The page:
The station was visible from the then-new McDonogh Road bridge. Double track had arrived by this time, and the station has been modified. It may have been rotated to face the new alignment: unlike during the 1880s note how the access road now heads to the right. The original alignment appears as a dirt road in the distance.


From Bridge Now

From Bridge Now
Mile: 12.4 Date: Sep 2016
Ease: A- View: S
Area: B IC2:
Map: Ba 24 K 8 Topographic Maps

The station is gone, but the original alignment still appears as a dirt road in the distance.


McDonogh Road

McDonogh Road
Mile: 12.3 Date: Sep 2016
Ease: B+ View: N
Area: B IC2:
Map: Ba 24 K 8 Topographic Maps

Though at first glance the decades-old McDonogh Road bridge looks to be falling apart, only its center guardrail, damaged by a car collision, needs repair.


Milepost 13

Milepost 13
Mile: 12.4 Date: Sep 2016
Ease: A- View: N
Area: B IC2:
Map: Ba 24 K 8 Topographic Maps

Milepost 13 lurks at distant right while only a hint of a possible original alignment remains on the left. Beyond both I-795 cuts across the scene as the WM curves west, and beyond that until the 1960s track connecting to the Northern Central Railway's (NCRY's) Green Spring Branch had extended straight into the distance.


Curve

Curve
Mile: 13.6 Date: Sep 2016
Ease: B View: SE
Area: B+ IC2:
Map: Ba 24 J 5 Topographic Maps

Here's a zoom view back to that curve. The NCRY had connected in from Green Spring Junction on the left where it had a wye. A map follows below.


Green Spring Wye
Color photo courtesy Google Earth

Green Spring Wye
Mile: 13.x Date: 1927 + 2015
Ease: View:
Area: IC2:
Map: Ba 24 K 5 Topographic Maps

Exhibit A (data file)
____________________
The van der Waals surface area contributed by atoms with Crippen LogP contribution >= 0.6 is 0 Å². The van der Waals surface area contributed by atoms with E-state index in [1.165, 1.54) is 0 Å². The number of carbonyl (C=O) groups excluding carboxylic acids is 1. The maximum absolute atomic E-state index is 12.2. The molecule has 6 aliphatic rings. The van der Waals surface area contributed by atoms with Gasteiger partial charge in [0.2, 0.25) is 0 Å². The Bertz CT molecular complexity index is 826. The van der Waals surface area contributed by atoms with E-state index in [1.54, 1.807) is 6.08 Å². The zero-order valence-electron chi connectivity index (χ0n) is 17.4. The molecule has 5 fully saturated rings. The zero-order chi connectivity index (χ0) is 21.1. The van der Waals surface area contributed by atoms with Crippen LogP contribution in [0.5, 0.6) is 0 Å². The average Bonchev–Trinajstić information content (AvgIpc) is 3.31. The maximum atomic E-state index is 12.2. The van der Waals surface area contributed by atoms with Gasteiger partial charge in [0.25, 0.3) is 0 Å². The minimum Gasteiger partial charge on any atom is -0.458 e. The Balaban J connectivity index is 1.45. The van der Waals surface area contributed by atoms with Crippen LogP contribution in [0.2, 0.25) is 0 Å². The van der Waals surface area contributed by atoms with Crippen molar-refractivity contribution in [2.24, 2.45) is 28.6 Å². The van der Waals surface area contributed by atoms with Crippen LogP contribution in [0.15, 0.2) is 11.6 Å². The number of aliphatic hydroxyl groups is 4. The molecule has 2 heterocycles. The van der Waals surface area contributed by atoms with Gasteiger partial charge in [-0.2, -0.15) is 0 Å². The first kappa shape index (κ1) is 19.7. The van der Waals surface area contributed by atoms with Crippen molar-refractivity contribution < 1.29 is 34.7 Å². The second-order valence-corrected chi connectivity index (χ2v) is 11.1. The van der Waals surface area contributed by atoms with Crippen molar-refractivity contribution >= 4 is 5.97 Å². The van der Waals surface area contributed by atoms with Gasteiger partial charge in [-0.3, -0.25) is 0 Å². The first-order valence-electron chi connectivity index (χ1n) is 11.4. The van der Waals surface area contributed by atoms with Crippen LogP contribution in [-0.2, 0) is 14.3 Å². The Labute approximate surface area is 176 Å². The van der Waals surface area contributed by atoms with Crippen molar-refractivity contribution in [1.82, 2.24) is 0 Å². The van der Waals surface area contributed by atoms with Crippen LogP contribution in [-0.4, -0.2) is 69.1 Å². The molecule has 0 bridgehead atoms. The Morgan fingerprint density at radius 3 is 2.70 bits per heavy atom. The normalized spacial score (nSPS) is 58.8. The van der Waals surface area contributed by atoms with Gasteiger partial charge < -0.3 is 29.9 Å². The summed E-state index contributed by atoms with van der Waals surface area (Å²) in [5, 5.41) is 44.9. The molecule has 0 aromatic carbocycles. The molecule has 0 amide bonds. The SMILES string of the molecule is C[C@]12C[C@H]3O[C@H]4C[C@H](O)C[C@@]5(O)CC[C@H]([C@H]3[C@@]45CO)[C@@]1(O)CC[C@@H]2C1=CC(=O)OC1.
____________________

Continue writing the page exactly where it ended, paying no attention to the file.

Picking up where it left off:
This is an overlay of a 1927 aerial photo on top of one from 2015. Track north and east of the Western Maryland belonged to the Northern Central Railway's Green Spring Branch. As depicted the NCRY had two connections with the WM, one westbound (off left edge, the 1927 photo didn't quite reach there) and one southbound (railroad east). Between those the Y marks the location of Green Spring Junction where the NCRY maintained a wye for the purposes of turning its trains.

Now between the letters Y and W one can find big box shopping. The Green Spring Branch's right-of-way has been repurposed into a parking lot access road for that shopping.


Kirk Then
Photo courtesy WM WestSub

Kirk Then
Mile: 13.7 Date: Nov 1918
Ease: B View: NW
Area: B+ IC2:
Map: Ba 24 J 5 Topographic Maps

About 1910 where the NCRY and WM met the latter relocated its station from Green Spring Junction to this spot, named Kirk. Note the dual platforms, this side for the WM, that on the right for the NCRY.

While Baltimore's B&P tunnel was getting a makeover from 1916 to 1917 the WM accessed the city by rerouting its trains via the NCRY's Green Spring Branch.


Kirk Now

Kirk Now
Mile: 13.7 Date: Sep 2016
Ease: B View: NW
Area: B+ IC2:
Map: Ba 24 J 5 Topographic Maps

Kirk has been subsumed into the likes of Garrison, leaving ADC and Google maps to wonder where the town had been. The station site is behind the St. Thomas Shopping Center that is unseen on the right.


Kirk Station Then
Photo courtesy WM WestSub

Kirk Station Then
Mile: 13.7 Date: Nov 1918
Ease: B View: NW
Area: B+ IC2: